Kus primarily paints people, consistently with the current triumphant return to this classic type of figurativeness. Her trademark use of multiple narratives within a single composition allows a multi-faceted reading of the painting as individual themes or a synthesis of them all, resulting in new meanings. The elusiveness and ambiguity of Kus’s paintings offers many possibilities for interpreting and following their complex narratives. The artist uses a wide range of formal procedures such as pictorial collage, pseudo-cutouts, paste-ins, obliterations and destructions to suggest a juxtaposition of many differently textured and executed compositions.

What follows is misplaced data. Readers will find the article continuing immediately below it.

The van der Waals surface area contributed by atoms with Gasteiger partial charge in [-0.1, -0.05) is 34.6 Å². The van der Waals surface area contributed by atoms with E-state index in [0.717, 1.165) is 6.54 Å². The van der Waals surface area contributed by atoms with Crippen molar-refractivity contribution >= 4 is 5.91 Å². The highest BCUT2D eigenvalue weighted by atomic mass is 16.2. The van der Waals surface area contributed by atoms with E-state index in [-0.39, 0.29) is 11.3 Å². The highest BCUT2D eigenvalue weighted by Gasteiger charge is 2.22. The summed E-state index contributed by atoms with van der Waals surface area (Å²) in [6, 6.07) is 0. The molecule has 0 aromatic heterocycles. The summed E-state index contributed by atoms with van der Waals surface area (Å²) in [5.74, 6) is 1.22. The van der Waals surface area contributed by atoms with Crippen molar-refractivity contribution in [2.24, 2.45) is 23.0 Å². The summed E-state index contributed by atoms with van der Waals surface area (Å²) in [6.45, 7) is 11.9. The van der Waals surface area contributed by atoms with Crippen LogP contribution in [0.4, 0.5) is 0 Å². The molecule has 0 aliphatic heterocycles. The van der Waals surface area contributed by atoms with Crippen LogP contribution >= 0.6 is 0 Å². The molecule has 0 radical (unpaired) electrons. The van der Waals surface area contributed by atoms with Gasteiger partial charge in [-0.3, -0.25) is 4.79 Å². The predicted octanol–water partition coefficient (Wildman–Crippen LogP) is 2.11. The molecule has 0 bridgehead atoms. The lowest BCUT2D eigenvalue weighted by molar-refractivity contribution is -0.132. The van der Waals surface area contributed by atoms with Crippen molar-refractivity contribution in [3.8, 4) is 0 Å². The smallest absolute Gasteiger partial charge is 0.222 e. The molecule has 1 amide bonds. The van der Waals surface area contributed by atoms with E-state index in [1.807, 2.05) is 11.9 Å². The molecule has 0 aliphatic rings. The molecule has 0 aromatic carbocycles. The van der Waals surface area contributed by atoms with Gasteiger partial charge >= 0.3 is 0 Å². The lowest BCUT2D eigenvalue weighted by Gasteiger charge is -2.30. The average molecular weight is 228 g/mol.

Twins, repeated portraits, mirror images of characters, double portraits, where people look with glassy and sometimes with burnt-out eyes, immersed in thought, absent, joined at the shoulder like Siamese twins – all of them recurrent in the artist’s work – intrigue and disconcert the viewer. One cannot help but recall here Identical Twins by the photographer Diane Arbus or the famous twins from Stanley Kubrick’s The Shining and the way they influence our visual associations related to twins. Kus’s work also makes us instinctively look for differences between the twins. They are painted flatly and clearly, in sharp and sterile light.